LINCOLN — Nebraska v. Thacker would make a good research assignment for a home-schooled kid.
In a victory for home-schoolers, the Nebraska Supreme Court said Friday that parents who teach their children need not strictly follow a public school calendar to comply with state law. What matters is that home-schooling parents make sure students get the required hours of instruction.
The high court ruled in favor of a Farnam, Neb., couple, saying they did not violate the law by refusing to enroll their children in public school while they were filing paperwork to set up a home school. Attorneys in the case called it a precedent for Nebraska.
“It's a pretty decisive defeat for the viewpoint that kids belong to the government first and the family second,” said Michael Farris, a lawyer who helped litigate the case for the Home School Legal Defense Association.
Michael Johnson, the deputy prosecutor in Dawson County who brought charges against the parents, said he was disappointed in the high court's opinion.
“I think it creates a loophole for home-schoolers,” Johnson said.
The case involves Eric Thacker and Gail Morgan-Thacker, both convicted of violating the compulsory education law. They were charged with misdemeanors for failing to enroll their five children in school during the first several weeks of the 2011 school year.
The Thackers said they were simply waiting to start their home-school sessions in November, which would have still left them adequate time to meet the minimum hours of instruction required by law.
The state requires at least 1,080 hours of instruction for high school students and 1,032 hours for elementary students each school year. In the Thackers' case, they had until June 30, 2012, to get the hours in.
The parents were convicted after a one-day trial before a county court judge. The judge ordered no fines against them.
The couple appealed the convictions, arguing the state failed to prove that the Thackers didn't have enough time to meet the minimum hours. The district court found in their favor.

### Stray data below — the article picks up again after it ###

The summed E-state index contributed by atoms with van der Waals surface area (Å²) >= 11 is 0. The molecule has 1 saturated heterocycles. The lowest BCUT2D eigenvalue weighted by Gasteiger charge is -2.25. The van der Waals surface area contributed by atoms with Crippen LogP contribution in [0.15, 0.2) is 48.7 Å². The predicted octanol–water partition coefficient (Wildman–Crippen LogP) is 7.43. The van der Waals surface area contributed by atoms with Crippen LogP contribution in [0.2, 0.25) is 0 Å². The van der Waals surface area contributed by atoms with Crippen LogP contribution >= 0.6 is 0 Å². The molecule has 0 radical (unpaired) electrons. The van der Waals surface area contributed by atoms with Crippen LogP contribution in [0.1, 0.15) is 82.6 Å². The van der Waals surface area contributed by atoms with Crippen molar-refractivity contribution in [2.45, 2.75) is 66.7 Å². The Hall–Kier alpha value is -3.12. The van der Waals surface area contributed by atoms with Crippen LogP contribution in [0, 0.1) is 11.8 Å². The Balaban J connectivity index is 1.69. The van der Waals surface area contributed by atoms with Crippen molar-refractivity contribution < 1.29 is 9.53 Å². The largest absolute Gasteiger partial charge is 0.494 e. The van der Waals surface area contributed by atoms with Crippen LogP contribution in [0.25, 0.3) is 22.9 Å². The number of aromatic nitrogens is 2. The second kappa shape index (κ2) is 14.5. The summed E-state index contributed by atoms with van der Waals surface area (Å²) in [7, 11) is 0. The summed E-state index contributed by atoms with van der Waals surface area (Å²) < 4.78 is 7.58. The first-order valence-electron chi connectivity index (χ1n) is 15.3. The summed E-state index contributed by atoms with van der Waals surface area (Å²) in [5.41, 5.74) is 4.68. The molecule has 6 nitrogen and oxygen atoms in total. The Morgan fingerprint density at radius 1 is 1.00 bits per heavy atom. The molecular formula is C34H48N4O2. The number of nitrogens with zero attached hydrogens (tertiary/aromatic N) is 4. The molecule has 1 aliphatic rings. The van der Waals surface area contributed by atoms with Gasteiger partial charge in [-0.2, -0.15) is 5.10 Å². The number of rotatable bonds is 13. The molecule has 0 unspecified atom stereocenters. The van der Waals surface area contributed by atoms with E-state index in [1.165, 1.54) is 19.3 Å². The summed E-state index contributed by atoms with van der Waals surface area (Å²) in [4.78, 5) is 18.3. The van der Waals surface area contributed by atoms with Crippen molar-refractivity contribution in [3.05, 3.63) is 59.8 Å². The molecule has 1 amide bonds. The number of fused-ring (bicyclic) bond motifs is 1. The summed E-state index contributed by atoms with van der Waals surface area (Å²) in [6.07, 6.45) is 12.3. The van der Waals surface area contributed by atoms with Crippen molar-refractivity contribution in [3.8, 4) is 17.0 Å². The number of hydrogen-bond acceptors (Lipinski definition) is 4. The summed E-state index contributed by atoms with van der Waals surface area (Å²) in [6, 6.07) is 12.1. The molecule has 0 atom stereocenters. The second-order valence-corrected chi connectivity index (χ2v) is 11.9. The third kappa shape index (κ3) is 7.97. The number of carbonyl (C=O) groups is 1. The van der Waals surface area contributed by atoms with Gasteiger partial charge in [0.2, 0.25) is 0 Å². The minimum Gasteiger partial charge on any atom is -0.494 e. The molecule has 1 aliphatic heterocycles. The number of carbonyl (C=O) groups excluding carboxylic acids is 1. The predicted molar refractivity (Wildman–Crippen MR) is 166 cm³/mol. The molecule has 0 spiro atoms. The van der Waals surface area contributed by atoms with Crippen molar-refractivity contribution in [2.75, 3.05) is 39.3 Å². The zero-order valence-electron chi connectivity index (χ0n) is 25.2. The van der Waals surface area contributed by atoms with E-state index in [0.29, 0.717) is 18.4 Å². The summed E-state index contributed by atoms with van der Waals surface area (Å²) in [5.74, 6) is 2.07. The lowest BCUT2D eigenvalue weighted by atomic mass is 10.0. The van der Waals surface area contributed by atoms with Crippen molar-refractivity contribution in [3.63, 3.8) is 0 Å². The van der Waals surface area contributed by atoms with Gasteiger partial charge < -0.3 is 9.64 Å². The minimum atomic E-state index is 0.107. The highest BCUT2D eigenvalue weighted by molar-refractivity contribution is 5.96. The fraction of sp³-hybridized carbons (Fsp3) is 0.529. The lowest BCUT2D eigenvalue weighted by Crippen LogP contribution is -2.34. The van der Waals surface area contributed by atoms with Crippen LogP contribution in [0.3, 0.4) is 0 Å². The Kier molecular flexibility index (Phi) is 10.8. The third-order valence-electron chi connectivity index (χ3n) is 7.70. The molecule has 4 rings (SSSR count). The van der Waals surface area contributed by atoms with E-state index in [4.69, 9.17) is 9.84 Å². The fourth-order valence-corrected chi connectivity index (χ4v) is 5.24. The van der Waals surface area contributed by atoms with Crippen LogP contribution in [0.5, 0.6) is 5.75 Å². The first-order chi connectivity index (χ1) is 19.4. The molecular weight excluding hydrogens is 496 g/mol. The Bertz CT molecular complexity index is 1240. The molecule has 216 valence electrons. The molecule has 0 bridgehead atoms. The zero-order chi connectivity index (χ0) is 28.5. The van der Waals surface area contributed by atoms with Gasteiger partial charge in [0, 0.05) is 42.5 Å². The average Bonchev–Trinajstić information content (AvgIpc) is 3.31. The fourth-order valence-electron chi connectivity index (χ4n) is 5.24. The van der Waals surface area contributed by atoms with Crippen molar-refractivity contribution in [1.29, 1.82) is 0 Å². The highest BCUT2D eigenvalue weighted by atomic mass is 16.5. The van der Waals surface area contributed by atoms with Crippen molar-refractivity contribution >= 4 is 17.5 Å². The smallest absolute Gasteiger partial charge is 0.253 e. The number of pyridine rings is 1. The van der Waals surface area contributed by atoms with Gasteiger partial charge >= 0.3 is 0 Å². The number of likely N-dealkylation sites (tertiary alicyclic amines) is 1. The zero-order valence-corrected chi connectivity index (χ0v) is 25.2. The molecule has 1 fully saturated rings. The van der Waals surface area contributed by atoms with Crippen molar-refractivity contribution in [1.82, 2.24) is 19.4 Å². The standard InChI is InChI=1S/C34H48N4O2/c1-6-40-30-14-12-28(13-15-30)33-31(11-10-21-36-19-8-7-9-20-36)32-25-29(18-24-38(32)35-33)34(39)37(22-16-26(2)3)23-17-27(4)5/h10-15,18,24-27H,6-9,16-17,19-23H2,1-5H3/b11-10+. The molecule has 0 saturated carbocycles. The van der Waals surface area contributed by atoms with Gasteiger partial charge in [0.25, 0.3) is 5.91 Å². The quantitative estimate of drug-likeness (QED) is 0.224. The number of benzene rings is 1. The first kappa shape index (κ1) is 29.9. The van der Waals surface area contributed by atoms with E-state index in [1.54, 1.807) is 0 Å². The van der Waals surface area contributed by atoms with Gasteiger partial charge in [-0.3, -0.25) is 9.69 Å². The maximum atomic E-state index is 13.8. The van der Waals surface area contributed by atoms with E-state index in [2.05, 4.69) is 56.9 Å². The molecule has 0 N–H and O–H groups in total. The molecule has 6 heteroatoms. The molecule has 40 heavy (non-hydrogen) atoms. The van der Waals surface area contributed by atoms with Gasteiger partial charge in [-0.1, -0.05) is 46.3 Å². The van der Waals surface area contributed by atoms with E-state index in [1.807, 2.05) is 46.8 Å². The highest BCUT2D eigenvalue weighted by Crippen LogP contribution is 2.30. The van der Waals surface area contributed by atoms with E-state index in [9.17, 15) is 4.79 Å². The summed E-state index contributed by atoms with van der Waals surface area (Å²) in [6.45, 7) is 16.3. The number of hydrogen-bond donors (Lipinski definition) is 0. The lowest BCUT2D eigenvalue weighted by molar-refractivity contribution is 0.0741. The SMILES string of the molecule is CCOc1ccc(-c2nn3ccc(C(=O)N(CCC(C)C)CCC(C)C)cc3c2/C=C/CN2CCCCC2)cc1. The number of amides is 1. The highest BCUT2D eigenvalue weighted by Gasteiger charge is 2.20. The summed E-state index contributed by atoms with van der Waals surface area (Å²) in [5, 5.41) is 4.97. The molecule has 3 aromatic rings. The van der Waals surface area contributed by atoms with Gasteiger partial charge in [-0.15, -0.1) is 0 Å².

The Dawson County prosecutor appealed, arguing that the state has an obligation to ensure kids receive an education.
The couple, who had moved to Nebraska from New Jersey, were told of their need to apply for a home-school exemption by a public school official. When they failed to comply after the Aug. 17, 2011, start of the school year, an investigation was launched and charges were filed.
State law was ambiguous on the question of whether the parents had to enroll their children in school while waiting to file their paperwork with the state, the prosecutor said Friday.
The high court found the hours of instruction matter more than schedules. Home schools, under the law, are classified as “exempt.”
“We do not agree that a child must be attending a recognized exempt school each day of the public school calendar year,” Judge William Connolly wrote in the court's opinion.
Several parents who home-school said Friday that families follow a variety of schedules, typically settling on what works best for their lifestyles.
Tricia Croushorn of Omaha, president of the Home Educators Network, said home schools focus on the instruction hours and tailor their schedules accordingly.
“How you do that is up to you,” she said.
Michelle Myers of Omaha, who home-schools her four children, said her family follows the public school calendar because her husband is a public school teacher. They want to take breaks when he does.
But other families may choose to take time off during the public school year. “Just like home schools, it's so individual,” she said.
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